The arc of the Ku Klux Klan in Whatcom County thus bridged a generation of conservative organizing. It began in the wake of the first Red Scare after World War I, and persisted in ways that foreshadowed the intimidation tactics and character assassination of the new anti-communism that emerged after World War II. In 1941, an American Association of University Professors report criticized Governor Martin for failing to protect academic freedom and for capitulating to the Klan and other supposedly patriotic groups when he had Fisher fired.14 But Martin’s actions were just the tip of the iceberg, and they showed how much influence a fringe group like the Klan could have. When State Legislator Albert Canwell launched an inquiry in 1948 based on the fanciful claim that 150 of the University of Washington’s 700 professors might be communists, he was following in the footsteps of Blanton Lather and creating a model for Joseph McCarthy’s Cold War hysteria at the same time.
“The Washington State Klan in the 1920s” by Trevor Griffey includes the following chapters:
- Citizen Klan: Electoral Politics and the KKK in WA
- Luther I. Powell, Northwest KKK Organizer
- The Ku Klux Klan in Seattle
- The Strongest Chapter in WA: Bellingham’s KKK
- The Ku Klux Klan and Vigilante Culture in Yakima Valley
- KKK Super Rallies in Washington State, 1923-24
- Social Klan: White Supremacy in Everyday Life
- The Washington State KKK and the U.S. Navy
- Non-Citizen Klan: Royal Riders of the Red Robe
Copyright (©) Trevor Griffey 2007
1 Donald Stuart Strong. Organized anti-Semitism in America: The Rise of Group Prejudice During the Decade 1930-40. Washington, D.C., American Council on Public Affairs, 1941. p. 50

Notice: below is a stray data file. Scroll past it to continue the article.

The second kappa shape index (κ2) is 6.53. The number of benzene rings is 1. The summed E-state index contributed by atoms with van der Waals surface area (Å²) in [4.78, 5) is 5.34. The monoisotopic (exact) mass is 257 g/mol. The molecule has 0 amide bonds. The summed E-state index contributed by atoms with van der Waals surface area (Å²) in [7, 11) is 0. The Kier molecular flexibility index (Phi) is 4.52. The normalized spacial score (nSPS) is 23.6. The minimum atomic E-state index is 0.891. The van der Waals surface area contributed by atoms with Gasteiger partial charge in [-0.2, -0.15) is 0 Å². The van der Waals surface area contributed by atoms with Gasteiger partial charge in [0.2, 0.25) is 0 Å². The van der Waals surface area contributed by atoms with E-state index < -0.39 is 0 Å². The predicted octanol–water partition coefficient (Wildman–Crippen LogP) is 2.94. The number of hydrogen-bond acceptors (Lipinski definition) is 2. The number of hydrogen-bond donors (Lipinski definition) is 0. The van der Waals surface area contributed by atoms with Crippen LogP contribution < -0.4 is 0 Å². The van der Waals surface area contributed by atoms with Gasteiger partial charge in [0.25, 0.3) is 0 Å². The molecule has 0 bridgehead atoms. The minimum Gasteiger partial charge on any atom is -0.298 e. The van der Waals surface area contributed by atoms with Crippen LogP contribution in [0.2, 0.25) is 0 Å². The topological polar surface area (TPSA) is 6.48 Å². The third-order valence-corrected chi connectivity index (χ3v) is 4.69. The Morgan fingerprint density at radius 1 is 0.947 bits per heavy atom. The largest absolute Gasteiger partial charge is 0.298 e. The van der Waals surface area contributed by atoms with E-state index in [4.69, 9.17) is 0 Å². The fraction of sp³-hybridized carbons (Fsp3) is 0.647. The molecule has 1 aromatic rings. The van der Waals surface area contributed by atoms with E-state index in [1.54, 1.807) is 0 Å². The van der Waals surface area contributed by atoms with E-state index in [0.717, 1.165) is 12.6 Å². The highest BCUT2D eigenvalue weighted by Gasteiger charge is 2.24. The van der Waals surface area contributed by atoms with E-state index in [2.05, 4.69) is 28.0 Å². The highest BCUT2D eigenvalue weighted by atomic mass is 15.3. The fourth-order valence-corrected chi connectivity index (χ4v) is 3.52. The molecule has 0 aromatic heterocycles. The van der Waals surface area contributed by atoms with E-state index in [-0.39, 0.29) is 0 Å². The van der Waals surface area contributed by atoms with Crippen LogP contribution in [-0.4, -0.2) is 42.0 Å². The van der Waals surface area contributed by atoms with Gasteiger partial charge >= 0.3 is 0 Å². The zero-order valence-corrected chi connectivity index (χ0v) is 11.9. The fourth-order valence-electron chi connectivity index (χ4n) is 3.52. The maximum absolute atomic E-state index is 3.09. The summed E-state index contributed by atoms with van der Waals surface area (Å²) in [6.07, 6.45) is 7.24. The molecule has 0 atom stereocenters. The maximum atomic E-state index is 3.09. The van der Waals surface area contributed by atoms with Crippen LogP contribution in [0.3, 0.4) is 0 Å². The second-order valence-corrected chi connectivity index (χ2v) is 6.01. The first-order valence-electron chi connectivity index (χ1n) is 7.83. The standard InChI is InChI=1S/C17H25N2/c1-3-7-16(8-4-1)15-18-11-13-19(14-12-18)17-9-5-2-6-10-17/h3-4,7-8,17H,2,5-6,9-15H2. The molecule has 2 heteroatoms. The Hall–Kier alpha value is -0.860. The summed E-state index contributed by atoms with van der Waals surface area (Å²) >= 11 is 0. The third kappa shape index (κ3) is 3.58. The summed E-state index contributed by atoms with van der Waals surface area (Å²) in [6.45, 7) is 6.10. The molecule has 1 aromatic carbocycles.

2 The Hawaiian Delegate. “Caseys Take Pleasant Outing at Bellingham K.K.K. Demonstration” Watcher on the Tower. July 28, 1923, p.3
3 “Bellingham Provisional Klan Making Great Progress. Many Americans Flocking to Portals of Invisible Empire in Whatcom County.” Watcher on the Tower. Sept. 1, 1923, p.4
4 “Thousands Gather to Observe Klan: Largest Crowd in History of Lynden Witnesses Demosntration of Order at Fair Grounds.” Lynden Tribune. October 1, 1925, p1
5 Bellingham American, September 28, 1925, p3; “Open-Air Initiation of Klan at Lynden Is Seen by Large Crowd.” Bellingham Herald. Sept. 28, 1925, p2
6 “Thousands Gather to Observe Klan”
7 American Revielle. May 16, 1926 p 1
8 American Revielle., may 17 1926 p8
9 “Klansmen Convene and Will Stage Parade.” Bellingham Herald, July 27, 1929. p.1
10 Karen E. Hoppes. William Dudley Pelley and the Silvershirt Legion : a case study of the Legion in Washington State, 1933-1942. Unpublished PhD Dissertation, History, CUNY. p. 202
11 AAUP Bulletin, Feb 1941 p51
12 Meyer, p. 35
13 AAUP Bulletin, Feb 1941